Mortgage forbearance requests skyrocketed in early days after the passage of the CARES Act as homeowners seek financial relief in the face of the coronavirus pandemic.
Forbearance requests grew by 1,270 percent between the week of March 2 and the week of March 16, and another 1,896 percent between the week of March 16 and the week of March 30, the Mortgage Bankers Association announced Tuesday. The share of loans in forbearance grew from 0.25 percent to 2.66 percent between March 2 and April 1, according to MBA’s forbearance and call volume survey.
“MBA’s survey highlights the immediate relief consumers are seeking as they navigate the economic hardships brought forth by the mitigation efforts to stop the spread of COVID-19. … It is expected that requests will continue to skyrocket at an unsustainable pace in the coming weeks, putting insurmountable cash flow constraints on many servicers – especially IMBs,” said Mike Fratantoni, MBA’s Senior Vice President and Chief Economist.
IBMs – or independent mortgage bank servicers – have the largest share of loans in forbearance at 3.45 percent, as their loans focus on Federal Housing Administration and Veterans Affairs loans, which serve low- to moderate-income borrowers. Ginnie Mae loans grew the most, from 0.19 percent to 4.25 percent.
The $2 trillion CARES Act signed by President Trump comes with significant benefits for homeowners who are unable to make their mortgage payments, most notably a moratorium on foreclosures and the right to forbearance.
Forbearance allows borrowers with a federally backed mortgage to put off payments for at least six months if they suffer economic hardship during the pandemic. The law requires lenders to approve forbearance if requested by the borrower, touching off a scramble by homeowners as bills came due this month.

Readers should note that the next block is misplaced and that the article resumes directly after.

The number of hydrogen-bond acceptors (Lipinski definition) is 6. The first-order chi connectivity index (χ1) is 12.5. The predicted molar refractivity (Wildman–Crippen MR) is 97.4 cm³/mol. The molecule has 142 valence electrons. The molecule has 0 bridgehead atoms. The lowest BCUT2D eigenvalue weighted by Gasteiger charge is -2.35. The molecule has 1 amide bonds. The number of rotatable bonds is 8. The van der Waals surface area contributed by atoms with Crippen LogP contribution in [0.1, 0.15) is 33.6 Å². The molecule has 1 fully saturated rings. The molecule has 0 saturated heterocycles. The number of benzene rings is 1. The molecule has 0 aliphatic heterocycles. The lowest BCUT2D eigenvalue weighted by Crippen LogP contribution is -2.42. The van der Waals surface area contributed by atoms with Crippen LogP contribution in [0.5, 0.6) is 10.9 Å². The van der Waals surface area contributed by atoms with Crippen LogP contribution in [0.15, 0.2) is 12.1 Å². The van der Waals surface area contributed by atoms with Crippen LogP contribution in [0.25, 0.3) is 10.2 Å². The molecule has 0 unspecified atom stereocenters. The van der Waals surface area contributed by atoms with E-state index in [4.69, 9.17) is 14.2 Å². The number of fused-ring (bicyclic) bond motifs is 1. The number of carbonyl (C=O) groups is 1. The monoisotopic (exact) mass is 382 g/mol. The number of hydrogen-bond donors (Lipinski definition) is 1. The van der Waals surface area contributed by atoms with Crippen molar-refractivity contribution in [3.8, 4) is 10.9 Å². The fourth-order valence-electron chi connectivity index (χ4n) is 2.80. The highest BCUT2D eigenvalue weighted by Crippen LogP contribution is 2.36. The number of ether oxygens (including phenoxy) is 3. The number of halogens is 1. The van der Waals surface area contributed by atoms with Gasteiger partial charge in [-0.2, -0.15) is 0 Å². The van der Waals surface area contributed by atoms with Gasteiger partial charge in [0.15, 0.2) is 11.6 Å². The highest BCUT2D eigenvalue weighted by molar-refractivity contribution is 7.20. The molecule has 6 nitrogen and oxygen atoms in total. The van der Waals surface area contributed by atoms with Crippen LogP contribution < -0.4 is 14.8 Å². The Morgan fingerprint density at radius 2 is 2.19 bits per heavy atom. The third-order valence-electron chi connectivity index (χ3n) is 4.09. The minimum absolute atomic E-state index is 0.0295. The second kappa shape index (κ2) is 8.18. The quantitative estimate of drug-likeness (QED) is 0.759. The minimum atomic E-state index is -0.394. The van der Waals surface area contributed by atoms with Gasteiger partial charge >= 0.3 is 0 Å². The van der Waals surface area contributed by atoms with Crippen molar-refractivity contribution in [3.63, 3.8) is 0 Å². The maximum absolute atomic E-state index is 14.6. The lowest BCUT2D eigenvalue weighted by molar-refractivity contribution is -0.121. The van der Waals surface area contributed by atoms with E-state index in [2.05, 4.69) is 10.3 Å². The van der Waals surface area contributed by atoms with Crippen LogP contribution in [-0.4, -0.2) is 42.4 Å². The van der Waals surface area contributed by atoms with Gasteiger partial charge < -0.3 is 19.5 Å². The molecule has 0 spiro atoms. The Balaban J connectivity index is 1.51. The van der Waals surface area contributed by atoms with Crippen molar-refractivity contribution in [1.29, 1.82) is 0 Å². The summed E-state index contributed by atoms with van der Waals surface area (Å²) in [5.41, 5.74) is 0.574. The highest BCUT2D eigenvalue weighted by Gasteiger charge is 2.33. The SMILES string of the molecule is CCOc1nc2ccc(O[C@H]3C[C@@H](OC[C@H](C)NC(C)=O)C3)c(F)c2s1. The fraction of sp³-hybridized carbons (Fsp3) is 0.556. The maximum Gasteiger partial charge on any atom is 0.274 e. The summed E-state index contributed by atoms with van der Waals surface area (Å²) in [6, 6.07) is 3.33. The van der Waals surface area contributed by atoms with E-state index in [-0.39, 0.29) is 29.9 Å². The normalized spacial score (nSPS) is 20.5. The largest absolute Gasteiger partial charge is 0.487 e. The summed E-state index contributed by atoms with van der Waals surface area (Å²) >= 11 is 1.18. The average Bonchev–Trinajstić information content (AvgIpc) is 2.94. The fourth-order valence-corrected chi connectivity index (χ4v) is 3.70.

The Mortgage Bankers Association estimates that the burden on lenders could range from $75 billion to $100 billion or higher if one-quarter of borrowers take advantage of forbearance for six months or longer.
An array of mortgage, real estate and housing organizations called on federal regulators to ensure cash is available to mortgage lenders who may financial support as they help homeowners and renters during the coronavirus pandemic. Fifteen organizations urged the Federal Housing Finance Agency, the Federal Reserve and the Department of Treasury to create a liquidity facility to support lenders that are providing relief under the CARES Act.
“To ensure that millions of Americans receive the support they need during the pandemic, it is incumbent upon the government to provide a lending facility to support the mortgage forbearance burdens placed on single-family and multifamily servicers, as they still need to forward principal and interest payments to investors,” Frantoni said.
MBA began a weekly survey of forbearance and call center activity the week of April 1, covering 22.4 million loans – or almost 45 percent of the first mortgage servicing market.